An MBTA police officer inspects the bags of a commuter July 28 at the Porter Square T station in Cambridge. No arrests or investigations have resulted from more than 1,420 checkpoints set up since 2006. (Photo: Marc Levy)

No arrests or investigations have resulted from security checkpoints MBTA police have run at T stations since Oct. 10, 2006, according to officials at the department.

While Deputy Chief Joseph O’Connor wouldn’t say how frequently the checkpoints were set up, “it’s safe to say they’re done a minimum of once a day … on a daily basis,” meaning there have been more than 1,420 checkpoints without an arrest or investigation.

Despite that, Massachusetts Bay Transit Authority Police Chief Paul MacMillan believes the checkpoints are valuable as part of a “layered approach” that also includes camera surveillance and plainclothes officers riding the system.

“Intelligence suggests terrorists do preplanning before they do an attack. And now, if on the day of their plan there’s an inspection, we have disrupted the plan and they have to regroup and do more planning,” MacMillan said.

There has never been a specific threat to Boston’s transit system or to a specific station, his deputy said, but mass transit is considered vulnerable to terrorism. There are stark examples of bomb attacks in Madrid in 2004, killing nearly 200, London in 2005, killing 52, and as recently as March, when a Moscow subway bombing killed 35. The Japanese cult Aum Shinrikyo killed 12 and sickened almost 6,000 people with Sarin nerve gas in a 1995 incident that was apparently done to bring on the apocalypse.

“We do know the threat to our system is ongoing,” O’Connor said. “We do know mass transit continues to be a target terrorist groups continue to attempt to exploit.”

In written testimony given in 2005 to a state Joint Committee on Public Safety and Homeland Security, Harvard security and terrorism expert Daniel B. Prieto cited the Congressional Research Service in stating that:

Fully one-third of terrorist attacks worldwide target transportation systems, and public transit is the most frequent transportation target. Analysis of more than 22,000 terrorist incidents from 1968 through 2004 indicate that attacks on land-based transportation targets, including mass transit, have the highest casualty rates of any type of terrorist attack.

Terrorists like mass transit because they are “open,” Prieto said.

The MBTA’s security checkpoints are set up to make the system less so.

Designed to be random

There are 278 Transit Police in the Boston system, 210 of who are in O’Connor’s Patrol Operations Division and handle the checkpoints, with a handful of officers needed at each one.

The checkpoints are set up at any entry point in the transit system, without pattern so “we could be [at the same station] tomorrow and could not be back for two weeks,” O’Connor said. “We could be there briefly or for a number of hours. We could be there a whole day. The idea is to be unpredictable.”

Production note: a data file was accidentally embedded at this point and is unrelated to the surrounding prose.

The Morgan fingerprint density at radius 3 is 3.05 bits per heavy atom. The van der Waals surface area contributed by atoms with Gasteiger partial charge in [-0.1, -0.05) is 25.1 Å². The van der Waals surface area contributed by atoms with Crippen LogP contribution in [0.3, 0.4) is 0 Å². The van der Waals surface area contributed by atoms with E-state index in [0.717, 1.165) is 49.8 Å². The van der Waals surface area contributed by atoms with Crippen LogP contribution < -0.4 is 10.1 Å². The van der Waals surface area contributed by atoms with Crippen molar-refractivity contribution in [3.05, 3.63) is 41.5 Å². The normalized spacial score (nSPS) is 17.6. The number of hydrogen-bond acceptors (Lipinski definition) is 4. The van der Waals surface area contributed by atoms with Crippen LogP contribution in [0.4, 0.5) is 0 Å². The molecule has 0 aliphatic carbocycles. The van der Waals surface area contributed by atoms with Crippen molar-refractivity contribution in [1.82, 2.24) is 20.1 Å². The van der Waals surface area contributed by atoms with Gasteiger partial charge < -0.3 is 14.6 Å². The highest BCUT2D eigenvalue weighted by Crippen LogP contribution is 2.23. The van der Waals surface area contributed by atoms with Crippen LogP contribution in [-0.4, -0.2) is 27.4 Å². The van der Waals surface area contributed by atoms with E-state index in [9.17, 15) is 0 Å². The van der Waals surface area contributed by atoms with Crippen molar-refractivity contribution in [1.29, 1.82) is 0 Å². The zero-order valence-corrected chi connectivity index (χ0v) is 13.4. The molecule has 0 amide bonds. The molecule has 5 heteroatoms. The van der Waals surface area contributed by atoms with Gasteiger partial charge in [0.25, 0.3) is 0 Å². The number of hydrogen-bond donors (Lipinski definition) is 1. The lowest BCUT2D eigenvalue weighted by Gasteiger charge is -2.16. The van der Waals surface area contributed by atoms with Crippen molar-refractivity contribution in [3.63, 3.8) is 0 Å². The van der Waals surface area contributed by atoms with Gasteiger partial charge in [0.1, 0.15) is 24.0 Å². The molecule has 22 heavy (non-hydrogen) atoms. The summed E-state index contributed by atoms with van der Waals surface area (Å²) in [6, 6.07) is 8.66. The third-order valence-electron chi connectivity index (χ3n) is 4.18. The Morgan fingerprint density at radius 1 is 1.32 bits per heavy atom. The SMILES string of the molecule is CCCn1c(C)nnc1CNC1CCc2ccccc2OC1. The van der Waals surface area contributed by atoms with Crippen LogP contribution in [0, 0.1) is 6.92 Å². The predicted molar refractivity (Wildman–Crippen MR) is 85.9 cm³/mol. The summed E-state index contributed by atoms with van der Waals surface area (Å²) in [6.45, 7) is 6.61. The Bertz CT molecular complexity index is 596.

Transit officers stop commuters using a computer-generated formula that changes frequently and is similarly intended to follow an “unpredictable pattern, so if someone is watching, doing surveillance, they couldn’t stand at the station and walk through and be sure they weren’t the one to be picked,” he said.

A gloved officer uses a chemical swab on a commuters’ bag, and a machine is used to see if the swab picked up traces of a chemical. If there are traces, the commuter will be asked questions to determine what the machine could be detecting, O’Connor said. Only if the questions don’t prompt a reasonable response will people be asked to open their bags for a visual inspection, the officers said, which is why not even arrests for weapons or drugs have resulted from the inspections.

The process is estimated by O’Connor to take “under a minute. Generally, under 40 seconds.”

If someone doesn’t consent to a swab or search, they can leave the station but not continue into the system there to take a train or other mode of transportation.

Alarm fades, skepticism remains

MacMillan acknowledged that there is public skepticism about the value of the checkpoint technique, although it is endorsed by the Department of Homeland Security and Transportation Security Administration, and answered a specific way in which terrorists could get around it: “You could go to another station, true, but [a checkpoint] adds a deterrent because you don’t know where we’ll be.”

Terrorists “may get disrupted in their planning stages, and maybe something else comes to light” as they take longer to plan an attack, MacMillan said.

Cambridge Day made a Freedom of Information request July 28 asking about arrests, investigations and complaints arising from inspections. Spokesman Joe Pesaturo replied Thursday with the information, including that “seven informal complaints have been filed and responded to by e-mail.”

There was alarm about the system in the early days that resulted in ads from the American Civil Liberties Union of Massachusetts reminding T riders of their rights. During the 2004 Democratic National Convention in Boston, when the searches were first done, the American-Arab Anti-Discrimination Committee and the National Lawyers Guild sued but failed to stop them. Two years later, governor and presidential candidate Mitt Romney revived the searches.

While the sense of alarm has faded, the civil liberties group remains opposed to the searches, calling them counterproductive.

“We think of those searches as ‘pretend security’ or ‘security theater.’ While encouraging ordinary people to casually submit to being searched, they are unlikely to identify or stop determined attackers,” said Christopher Ott, communications director of the ACLU of Massachusetts.